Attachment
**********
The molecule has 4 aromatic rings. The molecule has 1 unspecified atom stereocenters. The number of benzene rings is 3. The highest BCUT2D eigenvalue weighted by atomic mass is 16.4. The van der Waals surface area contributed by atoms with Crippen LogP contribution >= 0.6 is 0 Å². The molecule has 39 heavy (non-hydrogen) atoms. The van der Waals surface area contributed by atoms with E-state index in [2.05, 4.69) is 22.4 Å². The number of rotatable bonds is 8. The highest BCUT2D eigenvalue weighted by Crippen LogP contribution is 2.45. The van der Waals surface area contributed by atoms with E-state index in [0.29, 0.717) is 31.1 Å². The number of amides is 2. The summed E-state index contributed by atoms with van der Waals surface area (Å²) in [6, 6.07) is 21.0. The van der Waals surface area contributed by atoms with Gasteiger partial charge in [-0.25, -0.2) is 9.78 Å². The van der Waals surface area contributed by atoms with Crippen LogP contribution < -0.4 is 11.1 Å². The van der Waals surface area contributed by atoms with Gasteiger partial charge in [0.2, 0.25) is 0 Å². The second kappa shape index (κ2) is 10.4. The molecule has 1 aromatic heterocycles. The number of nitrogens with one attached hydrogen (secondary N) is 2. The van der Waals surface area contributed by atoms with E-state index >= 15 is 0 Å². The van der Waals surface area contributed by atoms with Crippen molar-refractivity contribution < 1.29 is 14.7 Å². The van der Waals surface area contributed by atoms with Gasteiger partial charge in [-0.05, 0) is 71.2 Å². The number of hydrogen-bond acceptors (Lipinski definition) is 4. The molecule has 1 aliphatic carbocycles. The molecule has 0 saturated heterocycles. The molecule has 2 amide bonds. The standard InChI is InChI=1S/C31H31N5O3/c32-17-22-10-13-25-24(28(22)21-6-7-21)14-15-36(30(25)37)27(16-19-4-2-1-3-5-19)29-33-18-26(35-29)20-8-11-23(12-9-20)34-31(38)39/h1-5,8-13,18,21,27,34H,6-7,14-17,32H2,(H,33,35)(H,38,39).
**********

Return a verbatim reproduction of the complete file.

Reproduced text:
The molecule has 4 aromatic rings. The molecule has 1 unspecified atom stereocenters. The number of benzene rings is 3. The highest BCUT2D eigenvalue weighted by atomic mass is 16.4. The van der Waals surface area contributed by atoms with Crippen LogP contribution >= 0.6 is 0 Å². The molecule has 39 heavy (non-hydrogen) atoms. The van der Waals surface area contributed by atoms with E-state index in [2.05, 4.69) is 22.4 Å². The number of rotatable bonds is 8. The highest BCUT2D eigenvalue weighted by Crippen LogP contribution is 2.45. The van der Waals surface area contributed by atoms with E-state index in [0.29, 0.717) is 31.1 Å². The number of amides is 2. The summed E-state index contributed by atoms with van der Waals surface area (Å²) in [6, 6.07) is 21.0. The van der Waals surface area contributed by atoms with Gasteiger partial charge in [-0.25, -0.2) is 9.78 Å². The van der Waals surface area contributed by atoms with Crippen LogP contribution < -0.4 is 11.1 Å². The van der Waals surface area contributed by atoms with Gasteiger partial charge in [0.2, 0.25) is 0 Å². The second kappa shape index (κ2) is 10.4. The molecule has 1 aromatic heterocycles. The number of nitrogens with one attached hydrogen (secondary N) is 2. The van der Waals surface area contributed by atoms with E-state index >= 15 is 0 Å². The van der Waals surface area contributed by atoms with Crippen molar-refractivity contribution < 1.29 is 14.7 Å². The van der Waals surface area contributed by atoms with Gasteiger partial charge in [-0.05, 0) is 71.2 Å². The number of hydrogen-bond acceptors (Lipinski definition) is 4. The molecule has 1 aliphatic carbocycles. The molecule has 0 saturated heterocycles. The molecule has 2 amide bonds. The standard InChI is InChI=1S/C31H31N5O3/c32-17-22-10-13-25-24(28(22)21-6-7-21)14-15-36(30(25)37)27(16-19-4-2-1-3-5-19)29-33-18-26(35-29)20-8-11-23(12-9-20)34-31(38)39/h1-5,8-13,18,21,27,34H,6-7,14-17,32H2,(H,33,35)(H,38,39).